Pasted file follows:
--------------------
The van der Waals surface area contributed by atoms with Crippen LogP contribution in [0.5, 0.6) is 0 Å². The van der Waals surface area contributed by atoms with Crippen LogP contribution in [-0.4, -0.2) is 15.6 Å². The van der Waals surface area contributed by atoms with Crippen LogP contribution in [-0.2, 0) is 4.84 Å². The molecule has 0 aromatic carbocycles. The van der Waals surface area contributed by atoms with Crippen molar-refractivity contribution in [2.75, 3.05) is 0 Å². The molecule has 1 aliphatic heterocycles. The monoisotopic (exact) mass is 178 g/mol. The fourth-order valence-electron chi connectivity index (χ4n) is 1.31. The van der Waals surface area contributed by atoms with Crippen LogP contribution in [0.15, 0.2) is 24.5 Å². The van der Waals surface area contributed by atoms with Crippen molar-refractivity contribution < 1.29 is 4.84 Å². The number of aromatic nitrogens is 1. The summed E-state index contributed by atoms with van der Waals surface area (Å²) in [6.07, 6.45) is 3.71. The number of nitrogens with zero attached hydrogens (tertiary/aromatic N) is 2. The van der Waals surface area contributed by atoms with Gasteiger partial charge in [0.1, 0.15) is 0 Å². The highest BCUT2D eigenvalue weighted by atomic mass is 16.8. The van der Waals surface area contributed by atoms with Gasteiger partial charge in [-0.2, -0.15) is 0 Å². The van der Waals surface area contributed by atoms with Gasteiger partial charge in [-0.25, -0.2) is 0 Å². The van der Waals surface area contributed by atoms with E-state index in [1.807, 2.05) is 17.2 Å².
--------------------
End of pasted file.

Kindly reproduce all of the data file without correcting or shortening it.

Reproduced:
The van der Waals surface area contributed by atoms with Crippen LogP contribution in [0.5, 0.6) is 0 Å². The van der Waals surface area contributed by atoms with Crippen LogP contribution in [-0.4, -0.2) is 15.6 Å². The van der Waals surface area contributed by atoms with Crippen LogP contribution in [-0.2, 0) is 4.84 Å². The molecule has 0 aromatic carbocycles. The van der Waals surface area contributed by atoms with Crippen molar-refractivity contribution in [2.75, 3.05) is 0 Å². The molecule has 1 aliphatic heterocycles. The monoisotopic (exact) mass is 178 g/mol. The fourth-order valence-electron chi connectivity index (χ4n) is 1.31. The van der Waals surface area contributed by atoms with Crippen LogP contribution in [0.15, 0.2) is 24.5 Å². The van der Waals surface area contributed by atoms with Crippen molar-refractivity contribution < 1.29 is 4.84 Å². The number of aromatic nitrogens is 1. The summed E-state index contributed by atoms with van der Waals surface area (Å²) in [6.07, 6.45) is 3.71. The number of nitrogens with zero attached hydrogens (tertiary/aromatic N) is 2. The van der Waals surface area contributed by atoms with Gasteiger partial charge in [0.1, 0.15) is 0 Å². The highest BCUT2D eigenvalue weighted by atomic mass is 16.8. The van der Waals surface area contributed by atoms with Gasteiger partial charge in [-0.2, -0.15) is 0 Å². The van der Waals surface area contributed by atoms with Gasteiger partial charge in [-0.25, -0.2) is 0 Å². The van der Waals surface area contributed by atoms with E-state index in [1.807, 2.05) is 17.2 Å².